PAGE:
The Sustainable Wardrobe: A New Era of Considered Style
The merging Australian fashion designer faces two key challenges; the rapid decline of traditional retail and a fractured industry enthralled by the fast paced nature of trends and ease of online shopping.
The fashion industry is currently unequipped to engage in a constructive and meaningful discussion on the complexities of shopping sustainably. Reducing consumption is often seen as counterproductive to the traditional retailer’s profit driven business model. Undiscouraged, a growing number of voices amongst the Australian ‘sustainable movement’, are demanding a new standard.
Passionate Australian designers are pioneering new sustainable fashion solutions and ethical manufacturing and sourcing practises. Yet, without a physical presence, these designers are encountering serious challenges to their growth and recognition. With brick-and-mortar store closures, and a crowded online market, ethical and sustainable fashion brands have little collateral to connect with consumers.
Sydney Based initiative, The Sustainable Wardrobe, is an advocate for these lesser known pioneers of sustainability who are reshaping the industry for the better. The store’s values are steeped in collaboration, community, and inclusivity, a set of principles pivotal to the future success of the sustainable fashion movement.
The Sustainable Wardrobe introduces a travelling pop-up experience dedicated to reimagining how consumers shop and engage with brands. At its core, the store acts as a central physical hub, showcasing a diverse and highly curated collection of Australia’s finest ethical and sustainable wears. The Sustainable Wardrobe encourages consumers to connect with the designer and the making process, so as to value their clothing on a deeper level and make better informed decisions in their purchasing.
The pop-up’s August showcase, saw the collaboration of eighteen Australian ethical and sustainable designers in inner city Darlinghurst. From hand woven Bilum bags who’s proceeds go toward empowering artisan women to locally made garments, and naturally dyed denim. The Sustainable Wardrobe, acknowledges and shares the diverse stories and values of Australian sustainable design with an engaged audience.
Founder, Aleysha Campbell, utilises her skills as a fashion stylist to provide a unique point of difference in the shopfront experience. Select pieces are curated from designer’s collections for their wearability, design, and approach to sustainability and ethics.
Aleysha then tailors the in store experience to communicate these attributes to the consumer in an effort to create a direct dialogue between designer and wearer.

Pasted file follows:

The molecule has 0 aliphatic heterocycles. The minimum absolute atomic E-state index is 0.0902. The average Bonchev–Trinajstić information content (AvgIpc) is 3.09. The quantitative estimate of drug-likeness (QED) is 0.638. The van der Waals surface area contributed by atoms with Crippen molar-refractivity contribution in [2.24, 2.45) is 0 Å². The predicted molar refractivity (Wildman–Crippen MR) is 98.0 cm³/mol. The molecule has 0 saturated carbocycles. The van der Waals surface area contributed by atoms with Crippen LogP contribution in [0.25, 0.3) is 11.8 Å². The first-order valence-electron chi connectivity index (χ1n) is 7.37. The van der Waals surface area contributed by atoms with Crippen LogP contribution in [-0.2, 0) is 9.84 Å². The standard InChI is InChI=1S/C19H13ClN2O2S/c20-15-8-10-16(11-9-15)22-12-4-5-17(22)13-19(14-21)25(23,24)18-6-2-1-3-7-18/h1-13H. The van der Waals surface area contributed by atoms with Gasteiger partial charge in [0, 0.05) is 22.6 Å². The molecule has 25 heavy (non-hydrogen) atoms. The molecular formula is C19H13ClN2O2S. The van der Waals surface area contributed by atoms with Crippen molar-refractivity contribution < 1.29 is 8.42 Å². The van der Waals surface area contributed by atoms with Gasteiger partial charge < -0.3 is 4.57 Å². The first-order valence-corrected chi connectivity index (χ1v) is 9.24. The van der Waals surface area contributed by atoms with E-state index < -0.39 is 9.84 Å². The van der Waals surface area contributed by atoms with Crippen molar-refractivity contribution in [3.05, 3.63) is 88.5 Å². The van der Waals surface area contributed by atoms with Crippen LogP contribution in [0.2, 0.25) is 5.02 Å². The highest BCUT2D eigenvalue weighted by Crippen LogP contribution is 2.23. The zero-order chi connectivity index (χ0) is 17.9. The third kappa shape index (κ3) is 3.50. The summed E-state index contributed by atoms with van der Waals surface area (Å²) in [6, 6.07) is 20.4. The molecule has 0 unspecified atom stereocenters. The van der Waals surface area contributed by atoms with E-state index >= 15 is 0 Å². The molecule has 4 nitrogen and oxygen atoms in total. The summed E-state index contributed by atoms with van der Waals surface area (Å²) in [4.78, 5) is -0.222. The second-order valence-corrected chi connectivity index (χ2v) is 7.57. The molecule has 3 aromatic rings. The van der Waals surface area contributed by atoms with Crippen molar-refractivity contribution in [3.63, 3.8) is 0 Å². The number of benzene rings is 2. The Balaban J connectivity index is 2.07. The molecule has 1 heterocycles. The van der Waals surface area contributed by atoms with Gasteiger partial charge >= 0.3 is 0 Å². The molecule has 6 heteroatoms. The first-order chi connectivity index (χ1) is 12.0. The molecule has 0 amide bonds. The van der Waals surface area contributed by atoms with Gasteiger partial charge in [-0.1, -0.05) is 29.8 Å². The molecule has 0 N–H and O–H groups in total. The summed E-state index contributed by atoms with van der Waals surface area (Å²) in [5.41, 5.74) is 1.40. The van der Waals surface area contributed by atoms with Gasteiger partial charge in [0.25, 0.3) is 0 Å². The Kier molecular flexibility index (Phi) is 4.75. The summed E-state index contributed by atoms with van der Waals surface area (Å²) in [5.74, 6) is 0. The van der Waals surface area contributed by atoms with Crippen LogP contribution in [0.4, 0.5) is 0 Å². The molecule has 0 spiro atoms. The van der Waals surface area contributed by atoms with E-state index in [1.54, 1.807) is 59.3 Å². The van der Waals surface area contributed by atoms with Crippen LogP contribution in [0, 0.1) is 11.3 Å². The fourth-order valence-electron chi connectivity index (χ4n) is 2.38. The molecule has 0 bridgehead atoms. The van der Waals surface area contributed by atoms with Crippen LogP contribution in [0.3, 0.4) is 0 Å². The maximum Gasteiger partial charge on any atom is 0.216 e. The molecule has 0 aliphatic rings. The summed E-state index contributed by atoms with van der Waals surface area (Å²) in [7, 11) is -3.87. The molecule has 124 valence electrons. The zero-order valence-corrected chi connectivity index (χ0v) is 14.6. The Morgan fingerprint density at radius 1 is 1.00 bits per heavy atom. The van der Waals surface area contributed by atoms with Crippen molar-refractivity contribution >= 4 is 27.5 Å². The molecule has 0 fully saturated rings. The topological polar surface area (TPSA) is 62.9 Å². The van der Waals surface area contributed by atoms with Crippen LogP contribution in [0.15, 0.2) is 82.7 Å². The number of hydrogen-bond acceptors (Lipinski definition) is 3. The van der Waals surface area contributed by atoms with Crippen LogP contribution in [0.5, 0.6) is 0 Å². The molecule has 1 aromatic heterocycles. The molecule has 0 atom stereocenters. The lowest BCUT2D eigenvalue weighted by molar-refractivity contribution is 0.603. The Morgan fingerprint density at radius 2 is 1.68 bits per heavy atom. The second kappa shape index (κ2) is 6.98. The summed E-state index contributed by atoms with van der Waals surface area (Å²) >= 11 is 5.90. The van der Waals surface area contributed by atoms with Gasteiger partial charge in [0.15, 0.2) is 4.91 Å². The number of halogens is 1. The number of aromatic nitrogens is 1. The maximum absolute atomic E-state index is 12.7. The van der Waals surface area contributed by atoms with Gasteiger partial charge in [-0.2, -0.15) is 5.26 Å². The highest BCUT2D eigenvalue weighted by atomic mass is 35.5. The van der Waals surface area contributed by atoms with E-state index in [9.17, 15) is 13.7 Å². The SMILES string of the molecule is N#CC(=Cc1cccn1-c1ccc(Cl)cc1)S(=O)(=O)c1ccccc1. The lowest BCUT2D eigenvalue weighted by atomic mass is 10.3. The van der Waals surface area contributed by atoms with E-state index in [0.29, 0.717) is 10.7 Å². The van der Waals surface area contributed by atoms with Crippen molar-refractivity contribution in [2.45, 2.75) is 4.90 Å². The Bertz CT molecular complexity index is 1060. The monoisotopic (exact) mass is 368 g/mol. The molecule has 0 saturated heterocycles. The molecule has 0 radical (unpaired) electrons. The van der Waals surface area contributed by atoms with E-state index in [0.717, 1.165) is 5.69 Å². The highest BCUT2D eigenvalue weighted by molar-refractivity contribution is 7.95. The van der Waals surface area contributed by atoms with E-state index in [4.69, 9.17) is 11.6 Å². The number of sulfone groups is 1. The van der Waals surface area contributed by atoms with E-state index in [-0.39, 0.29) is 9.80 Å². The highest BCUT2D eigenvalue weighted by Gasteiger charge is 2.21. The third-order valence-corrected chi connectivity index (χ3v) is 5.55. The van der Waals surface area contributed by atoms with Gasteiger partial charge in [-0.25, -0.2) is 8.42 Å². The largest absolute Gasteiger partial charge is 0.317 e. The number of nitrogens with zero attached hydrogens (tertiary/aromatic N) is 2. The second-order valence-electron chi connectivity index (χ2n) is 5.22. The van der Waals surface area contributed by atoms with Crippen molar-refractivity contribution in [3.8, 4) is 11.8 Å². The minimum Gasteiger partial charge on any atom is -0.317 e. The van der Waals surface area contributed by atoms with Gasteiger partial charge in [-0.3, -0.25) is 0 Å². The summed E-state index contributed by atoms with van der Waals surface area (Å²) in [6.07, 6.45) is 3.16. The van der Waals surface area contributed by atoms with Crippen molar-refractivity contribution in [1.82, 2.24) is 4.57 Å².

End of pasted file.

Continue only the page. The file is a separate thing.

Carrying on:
Each pop-up showcase, introduces consumers to undiscovered ethical and sustainable brands, an emphasis is placed on the products continued usefulness, through mending, reuse and up-cycling workshops. The Sustainable Wardrobe is not simply a sales platform, its purpose is to educate people on how to build a lasting and wearable wardrobe, so that each item purchased is valued throughout its lifecycle.
The continued learning of consumers is of particular interest to Aleysha Campbell, who brings her background as a stylist to advocate for a holistic approach to building a loved and lasting wardrobe. By creating an inclusive space for the meaningful exchange of ideas, The Sustainable Wardrobe, hopes to foster a community of people who are committed to integrating sustainable practises into their day-to-day lives.
Aleysha would like those who visit The Sustainable Wardrobe to begin to see the act of dressing as a simultaneous celebration of the individual and the garment. New York Time’s street style photographer, the respected and spirited late Bill Cunningham said:
“The wider world perceives fashion as frivolity that should be done away with. The point is that fashion is the armour to survive the reality of everyday life. I don’t think you can do away with it. It would be like doing away with civilisation.”
Mr. Cunningham alludes to why fashion adds value to life, and its necessity within lifestyles and culture. The armour, and a collective love for fashion, means not an industry in conflict with a sustainable future, but rather one where clothing is produced without exploitation and environmental harm. In fact, it is often the most loved garments that are worn over and over that hold the lowest overall impact.
by Alima Arbudu
The Sustainable Wardrobe seeks to broaden the reasons why clothing holds value, to both include the positive impact they can have on the environment and the people who make them, if purchased and worn thoughtfully. Thus bringing about a new era of considered style.